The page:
Market-Based Management® (MBM) provides a holistic approach to making decisions, solving problems, and creating value for individuals in your community, team members in your organization, and society at large. In this MBM 101 series, we’re unpacking mental models, ideas, and tools that can help you reach the next level in your work.
In your daily work as a nonprofit leader, you’re probably used to spending your time building things. Creating new programs, launching new fundraising campaigns, designing new processes…
What if we told you it was time to start destroying things, too?
It’s not as scary as it sounds. Let us explain what we mean.
In the Vision Dimension of Market-Based Management® (MBM), you learn that defining and communicating value is a cornerstone of effective nonprofit management.
However, value only exists when your nonprofit is meeting real needs. And needs are constantly shifting—that means that your strategy and programs must shift, too. You must constantly drive improvements, both small and transformational, to achieve long-term impact. You may have carefully evaluated what your community needs to flourish today—but there is no guarantee that your recipe for value creation will stay constant. In fact, the only guarantee is that all of our practices, no matter how successful they are today, will one day be obsolete. (How many of our plans stayed untouched as the global pandemic began spreading in 2020?)
So what can you do to stay agile? Embrace the power of “creative destruction.”
Creative destruction describes the process of new methods, ideas, services, and technology evolving to meet needs in more effective ways. It is one of the essential and ever-present features of a free and open society. The only question is: are you driving it, or is it happening to you?
By definition, creative destruction requires a willingness to move past the “old way” of doing things and look for better solutions. If you want to continually create value for the long-term, you must encourage constant innovation in your organization.
We use the MBM Dimension of Vision to harness the power of creative destruction, in part by applying the Vision-Development Process to evaluate how the world is changing and where we can have the greatest impact. Vision also provides a clear North Star to aim at—which empowers leaders and employees to entrepreneurially find new and better ways to get there. Finally, developing an effective vision results in a culture where everyone can challenge ideas, provide respectful feedback, and act with humility.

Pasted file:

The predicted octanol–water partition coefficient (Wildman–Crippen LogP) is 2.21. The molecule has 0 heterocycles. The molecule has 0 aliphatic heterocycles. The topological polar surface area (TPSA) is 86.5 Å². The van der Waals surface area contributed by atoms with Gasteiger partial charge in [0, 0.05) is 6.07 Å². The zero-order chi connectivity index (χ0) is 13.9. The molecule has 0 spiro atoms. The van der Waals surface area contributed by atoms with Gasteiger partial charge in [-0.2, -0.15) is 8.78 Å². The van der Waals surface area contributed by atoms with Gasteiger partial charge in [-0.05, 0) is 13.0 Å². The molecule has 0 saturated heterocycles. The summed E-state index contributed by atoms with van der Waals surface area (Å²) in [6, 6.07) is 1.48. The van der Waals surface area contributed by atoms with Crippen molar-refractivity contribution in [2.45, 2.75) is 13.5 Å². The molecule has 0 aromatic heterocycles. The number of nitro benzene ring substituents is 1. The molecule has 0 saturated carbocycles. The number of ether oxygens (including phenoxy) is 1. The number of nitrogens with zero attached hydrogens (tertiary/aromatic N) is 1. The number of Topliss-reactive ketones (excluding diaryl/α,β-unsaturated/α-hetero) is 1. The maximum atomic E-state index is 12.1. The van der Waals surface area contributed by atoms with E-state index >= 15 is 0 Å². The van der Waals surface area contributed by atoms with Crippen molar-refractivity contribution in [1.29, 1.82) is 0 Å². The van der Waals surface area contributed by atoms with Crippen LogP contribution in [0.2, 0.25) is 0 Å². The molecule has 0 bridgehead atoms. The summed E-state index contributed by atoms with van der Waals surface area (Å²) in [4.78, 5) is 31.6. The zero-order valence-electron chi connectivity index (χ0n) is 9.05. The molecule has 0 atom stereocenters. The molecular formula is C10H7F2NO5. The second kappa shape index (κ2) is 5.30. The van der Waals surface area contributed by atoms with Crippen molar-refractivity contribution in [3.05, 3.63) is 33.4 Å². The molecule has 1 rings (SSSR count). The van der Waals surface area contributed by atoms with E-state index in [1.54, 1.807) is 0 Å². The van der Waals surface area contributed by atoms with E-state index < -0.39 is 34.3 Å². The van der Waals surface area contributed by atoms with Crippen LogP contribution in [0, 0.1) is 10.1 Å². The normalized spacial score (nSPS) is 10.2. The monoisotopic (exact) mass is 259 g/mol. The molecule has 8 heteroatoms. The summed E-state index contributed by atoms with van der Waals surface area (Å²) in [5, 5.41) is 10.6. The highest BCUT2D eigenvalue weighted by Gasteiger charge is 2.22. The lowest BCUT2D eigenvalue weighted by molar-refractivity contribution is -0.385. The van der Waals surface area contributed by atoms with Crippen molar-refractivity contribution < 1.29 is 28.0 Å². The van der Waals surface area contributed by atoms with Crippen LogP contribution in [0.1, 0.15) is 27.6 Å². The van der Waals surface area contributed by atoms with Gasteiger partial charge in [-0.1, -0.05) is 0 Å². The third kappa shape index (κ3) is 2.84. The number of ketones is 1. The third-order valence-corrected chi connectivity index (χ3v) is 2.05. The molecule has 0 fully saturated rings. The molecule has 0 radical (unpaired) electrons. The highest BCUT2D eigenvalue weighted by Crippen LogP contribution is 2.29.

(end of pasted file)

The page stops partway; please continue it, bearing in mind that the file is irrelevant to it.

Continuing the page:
In the business world, the creative destruction process happens visibly. New products and services are constantly brought to market, and consumers choose and reward those that serve them best. Upstarts swarm and giants topple (unless propped up by corporate welfare and political connections). Businesses that don’t change are soon pushed out by competitors.
The process is no less important in the nonprofit sector. The best nonprofits are constantly evolving and experimenting with more effective and efficient ways to create value for their beneficiaries, and new and better ways to communicate that effectiveness to donors passionate about making a real difference. Their long-term strategy is not assumed based on evidence of short-term impact. It is constantly tested and refined.
Just as Amazon disrupted traditional retailers and Netflix disrupted the media industry, you are faced with the exciting—and unavoidably necessary—challenge of disrupting the status quo in philanthropy.
Integrating creative destruction into your organization can be a difficult task. It’s often most successful when approached as a set of shared expectations for team members in daily work. Consider the following three criteria to align your own organization and embrace constant innovation:
- What aspects of your work culture encourage innovation and entrepreneurial effort? What aspects of your culture may be stifling creativity?
- How are you rewarding innovative thinking? (Or are you actually punishing innovative thinking?)
- As a leader, in what ways are you enabling innovative contributions from others?